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Essay Writing
Introduction|Preparation|Research|Writing|Summary

The introduction of the essay

The function of the Introduction is to serve as a 'map' of the essay, outlining to your reader the main argument and points which you develop in your essay. Most introductions begin with an orientation in the form of a brief general statement that leads the reader into the topic showing how the specific topic relates to bigger issues or to the discipline field. This is followed by your thesis statement, which is your concise response to the essay question, then an outline of the argument presented in the essay. You may find it useful to think of an essay's introduction as funnel shaped moving from the general to the specific. Here is an example:

Example of an essay introduction1

Essay Question: Italy on the eve of 1860 has often been described as an unlikely nation. Why?

On the eve of 1860 the word Italy described not a nation, but a geographical area. The peninsula was split into eight separate states, all independent of one another. Economically, while the whole of Europe seemed to be surging ahead, Italy was lagging behind. At this time, Italy was seen as an unlikely nation because of the many obstacles that lay in the way of unification. The main obstacles were the dislike and distrust between the states and the "slowness of the great bulk of Italians to accept or even comprehend the idea of Italy" (Mack Smith,1968: 2). There was also a lack of planning and common goals amongst the minority of the population that supported and were prepared to fight for a unified country. This was exacerbated by the disagreement and dislike between the leaders of Il Risorgimento, the Italian independence movement. background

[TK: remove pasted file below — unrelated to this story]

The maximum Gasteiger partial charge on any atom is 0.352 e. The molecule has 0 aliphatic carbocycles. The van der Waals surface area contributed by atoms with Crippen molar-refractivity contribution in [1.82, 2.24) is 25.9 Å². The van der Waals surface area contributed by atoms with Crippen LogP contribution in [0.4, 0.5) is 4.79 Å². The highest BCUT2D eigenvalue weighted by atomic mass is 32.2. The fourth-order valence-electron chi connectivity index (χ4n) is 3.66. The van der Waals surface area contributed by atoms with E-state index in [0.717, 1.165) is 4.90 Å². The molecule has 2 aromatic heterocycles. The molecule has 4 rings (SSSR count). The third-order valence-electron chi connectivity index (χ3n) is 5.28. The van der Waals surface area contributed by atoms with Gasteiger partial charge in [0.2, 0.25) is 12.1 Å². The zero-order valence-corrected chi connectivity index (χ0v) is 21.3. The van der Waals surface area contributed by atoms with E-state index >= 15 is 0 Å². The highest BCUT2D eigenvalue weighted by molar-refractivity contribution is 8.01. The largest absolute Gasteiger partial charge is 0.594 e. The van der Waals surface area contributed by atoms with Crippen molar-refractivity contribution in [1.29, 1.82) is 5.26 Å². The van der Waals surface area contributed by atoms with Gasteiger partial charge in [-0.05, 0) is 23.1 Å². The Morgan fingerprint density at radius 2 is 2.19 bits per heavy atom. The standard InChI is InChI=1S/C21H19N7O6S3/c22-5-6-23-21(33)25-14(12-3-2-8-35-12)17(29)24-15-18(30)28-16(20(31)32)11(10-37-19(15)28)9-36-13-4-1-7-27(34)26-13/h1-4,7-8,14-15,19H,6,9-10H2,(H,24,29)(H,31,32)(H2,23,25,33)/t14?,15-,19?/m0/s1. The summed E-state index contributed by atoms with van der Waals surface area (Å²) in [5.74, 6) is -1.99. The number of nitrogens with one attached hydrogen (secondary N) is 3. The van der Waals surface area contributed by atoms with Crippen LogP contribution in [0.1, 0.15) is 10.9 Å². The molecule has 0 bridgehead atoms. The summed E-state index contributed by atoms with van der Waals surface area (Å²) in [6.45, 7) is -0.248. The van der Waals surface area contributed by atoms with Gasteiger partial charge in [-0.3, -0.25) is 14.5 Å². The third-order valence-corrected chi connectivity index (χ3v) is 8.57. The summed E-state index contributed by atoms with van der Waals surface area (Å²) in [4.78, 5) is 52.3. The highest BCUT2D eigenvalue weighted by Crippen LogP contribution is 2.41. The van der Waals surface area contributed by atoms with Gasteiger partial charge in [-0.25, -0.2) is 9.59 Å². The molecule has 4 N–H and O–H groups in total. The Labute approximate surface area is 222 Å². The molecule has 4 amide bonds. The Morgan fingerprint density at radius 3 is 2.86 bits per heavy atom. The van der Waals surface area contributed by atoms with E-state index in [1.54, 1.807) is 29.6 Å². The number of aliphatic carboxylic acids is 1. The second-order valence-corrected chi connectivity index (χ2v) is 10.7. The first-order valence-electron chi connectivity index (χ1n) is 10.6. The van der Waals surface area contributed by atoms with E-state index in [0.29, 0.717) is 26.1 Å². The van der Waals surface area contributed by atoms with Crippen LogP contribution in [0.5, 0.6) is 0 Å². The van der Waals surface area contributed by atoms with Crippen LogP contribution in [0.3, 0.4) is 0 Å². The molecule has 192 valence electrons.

orientation to the topic


thesis statement

outline of argument

1This essay has been adapted from material developed by R. Woodward-Kron, E. Thomson & J. Meek (2000) Academic Writing: a language based guide (CD-ROM), University of Wollongong




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